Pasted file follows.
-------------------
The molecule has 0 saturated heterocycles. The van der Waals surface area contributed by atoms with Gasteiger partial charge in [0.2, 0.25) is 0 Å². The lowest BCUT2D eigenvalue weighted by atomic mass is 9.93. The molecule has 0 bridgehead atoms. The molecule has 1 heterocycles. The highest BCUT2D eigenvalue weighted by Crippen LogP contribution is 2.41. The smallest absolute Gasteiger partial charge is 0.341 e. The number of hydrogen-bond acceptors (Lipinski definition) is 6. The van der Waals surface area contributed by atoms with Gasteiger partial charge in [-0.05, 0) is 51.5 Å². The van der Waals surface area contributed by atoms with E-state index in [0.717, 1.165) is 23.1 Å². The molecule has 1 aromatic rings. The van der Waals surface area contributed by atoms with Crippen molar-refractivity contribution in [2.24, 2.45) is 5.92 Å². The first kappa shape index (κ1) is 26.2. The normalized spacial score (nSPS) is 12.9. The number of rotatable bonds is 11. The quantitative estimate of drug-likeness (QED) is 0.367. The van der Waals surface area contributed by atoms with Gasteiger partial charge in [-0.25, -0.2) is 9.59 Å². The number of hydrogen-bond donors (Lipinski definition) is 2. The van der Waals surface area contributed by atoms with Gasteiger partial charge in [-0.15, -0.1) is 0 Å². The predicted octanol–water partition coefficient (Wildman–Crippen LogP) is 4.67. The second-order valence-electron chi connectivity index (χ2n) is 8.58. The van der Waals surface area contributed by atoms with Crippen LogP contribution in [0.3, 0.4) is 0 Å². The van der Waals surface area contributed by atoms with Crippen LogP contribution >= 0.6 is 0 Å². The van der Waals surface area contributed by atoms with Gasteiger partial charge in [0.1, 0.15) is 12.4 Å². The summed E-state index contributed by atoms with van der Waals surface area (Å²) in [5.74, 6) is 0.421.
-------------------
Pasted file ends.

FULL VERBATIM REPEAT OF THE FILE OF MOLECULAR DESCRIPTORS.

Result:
The molecule has 0 saturated heterocycles. The van der Waals surface area contributed by atoms with Gasteiger partial charge in [0.2, 0.25) is 0 Å². The lowest BCUT2D eigenvalue weighted by atomic mass is 9.93. The molecule has 0 bridgehead atoms. The molecule has 1 heterocycles. The highest BCUT2D eigenvalue weighted by Crippen LogP contribution is 2.41. The smallest absolute Gasteiger partial charge is 0.341 e. The number of hydrogen-bond acceptors (Lipinski definition) is 6. The van der Waals surface area contributed by atoms with Gasteiger partial charge in [-0.05, 0) is 51.5 Å². The van der Waals surface area contributed by atoms with E-state index in [0.717, 1.165) is 23.1 Å². The molecule has 1 aromatic rings. The van der Waals surface area contributed by atoms with Crippen molar-refractivity contribution in [2.24, 2.45) is 5.92 Å². The first kappa shape index (κ1) is 26.2. The normalized spacial score (nSPS) is 12.9. The number of rotatable bonds is 11. The quantitative estimate of drug-likeness (QED) is 0.367. The van der Waals surface area contributed by atoms with Gasteiger partial charge in [-0.25, -0.2) is 9.59 Å². The number of hydrogen-bond donors (Lipinski definition) is 2. The van der Waals surface area contributed by atoms with Gasteiger partial charge in [-0.15, -0.1) is 0 Å². The predicted octanol–water partition coefficient (Wildman–Crippen LogP) is 4.67. The second-order valence-electron chi connectivity index (χ2n) is 8.58. The van der Waals surface area contributed by atoms with Crippen LogP contribution in [0.3, 0.4) is 0 Å². The van der Waals surface area contributed by atoms with Crippen LogP contribution >= 0.6 is 0 Å². The van der Waals surface area contributed by atoms with Gasteiger partial charge in [0.1, 0.15) is 12.4 Å². The summed E-state index contributed by atoms with van der Waals surface area (Å²) in [5.74, 6) is 0.421.